September 2, 2014
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FIRST-PERSON: Baptists care deeply for the Schindlers
Bobby Welch
Posted on Apr 1, 2005

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NASHVILLE, Tenn. (BP)--Easter Sunday has passed. So has Terri Schiavo. And the message of Christ’s bodily resurrection continues to bring help and hope, because there is salvation, new life and heaven in Jesus Christ. In these days following Easter, there is also truth echoing from the untimely death of Terri Schiavo -– this truth that offers help and hope.

The world’s collective heart has been wrung out with love and sympathy for Terri, and especially for her family as they faced heartbreaking decisions. I faced similar decisions in the deaths of my own parents. So, I’m acutely aware of that gut-wrenching, heart-rending ordeal that many people confront every day.

The help we can draw from this tragic situation is to understand that we would help others –- all those we love -– to get certain decisions concerning our own deaths clarified and documented before we leave this earth. Such decisions by Christians should be biblically informed, however.

God’s Word tell us all people are made in His image and as such we have sacred value (Genesis 1:26-27). We were created “a little lower than the angels” and are “crowned ... with glory and honor” (Psalm 8:5). We must also recall Romans 14:7-8, where God is deemed sovereign over human life: “For none of us lives to himself, and no one dies to himself. For if we live, we live to the Lord; and if we die, we die to the Lord. Therefore, whether we live or die, we are the Lord’s.”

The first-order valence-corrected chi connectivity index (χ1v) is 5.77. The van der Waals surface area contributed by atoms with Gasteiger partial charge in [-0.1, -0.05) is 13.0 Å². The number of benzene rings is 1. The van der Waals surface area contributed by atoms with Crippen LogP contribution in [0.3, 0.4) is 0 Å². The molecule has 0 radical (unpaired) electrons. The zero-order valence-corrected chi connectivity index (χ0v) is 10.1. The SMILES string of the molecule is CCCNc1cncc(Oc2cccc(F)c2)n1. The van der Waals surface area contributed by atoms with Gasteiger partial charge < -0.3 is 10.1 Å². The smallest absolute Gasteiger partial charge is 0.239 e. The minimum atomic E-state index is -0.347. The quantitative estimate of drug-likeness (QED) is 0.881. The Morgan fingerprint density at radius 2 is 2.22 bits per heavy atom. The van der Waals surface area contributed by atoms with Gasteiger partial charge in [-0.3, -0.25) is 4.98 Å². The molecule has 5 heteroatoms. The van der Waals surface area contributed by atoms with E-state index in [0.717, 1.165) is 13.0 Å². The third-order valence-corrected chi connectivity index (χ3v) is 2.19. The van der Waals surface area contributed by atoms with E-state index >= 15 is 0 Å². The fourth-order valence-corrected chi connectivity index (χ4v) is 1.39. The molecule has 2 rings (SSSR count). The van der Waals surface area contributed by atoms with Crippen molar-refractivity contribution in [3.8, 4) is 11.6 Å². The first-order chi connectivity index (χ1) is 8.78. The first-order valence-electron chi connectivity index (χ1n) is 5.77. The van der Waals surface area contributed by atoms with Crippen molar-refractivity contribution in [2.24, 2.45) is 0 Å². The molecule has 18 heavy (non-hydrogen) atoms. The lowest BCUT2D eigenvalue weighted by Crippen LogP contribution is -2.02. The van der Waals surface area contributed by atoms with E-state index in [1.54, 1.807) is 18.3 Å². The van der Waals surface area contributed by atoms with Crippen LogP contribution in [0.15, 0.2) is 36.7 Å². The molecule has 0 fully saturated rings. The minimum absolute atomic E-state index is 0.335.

It seems clear to me that mere humans, whether they wear black robes in a courtroom or white coats in a hospital, should not exercise ultimate authority over life and death in cases such as Terri’s. That’s God’s purview.

The hope we get is revealed in verse 9 of Romans 14: “For to this end Christ died and rose and lived again, that He might be Lord of both the dead and the living.” The hope we get is not from a so-called living will, but a living witness -– a testimony to the fact that we have trusted in Christ for our earthly and eternal lives. That’s the Good News.

The bad news is that America should be hanging its head in shame because of its complicity in the horrible death of Terri Schiavo, a woman’s whose body committed no crime. No matter what the laws of our land may say concerning euthanasia, and no matter that America slouches toward a culture of selfishness even in death, God is the ultimate authority over life and death. And although many rallied and stood vigilant on behalf of this conviction and in defense of Terri’s life, I’m afraid the effort was too little, too late.

As for Terri’s parents, the Schindlers, I humbly extend my deepest sympathies, my heartfelt condolences and my sincerest prayers on behalf of the Southern Baptist Convention in the tragic demise of their beloved daughter. I truly want the Schindlers to know that I, along with millions of other Southern Baptists, care deeply for them and want them to call on us if we can help in any way. We and millions of others grieve and pray for them.

Not only do I grieve with Terri’s parents and pray for them, I applaud them. The Schindlers showed us all what it means to be loving, compassionate parents. May God bless and comfort them in their time of loss and sorrow.

This resurrection season, Terri Schiavo has reminded us that it’s not only about how we leave this earth, it’s much more about where we go when we do. Thank you, Terri; thank you, Jesus.
--30--
Bobby Welch is president of the Southern Baptist Convention and pastor of First Baptist Church in Daytona Beach, Fla.
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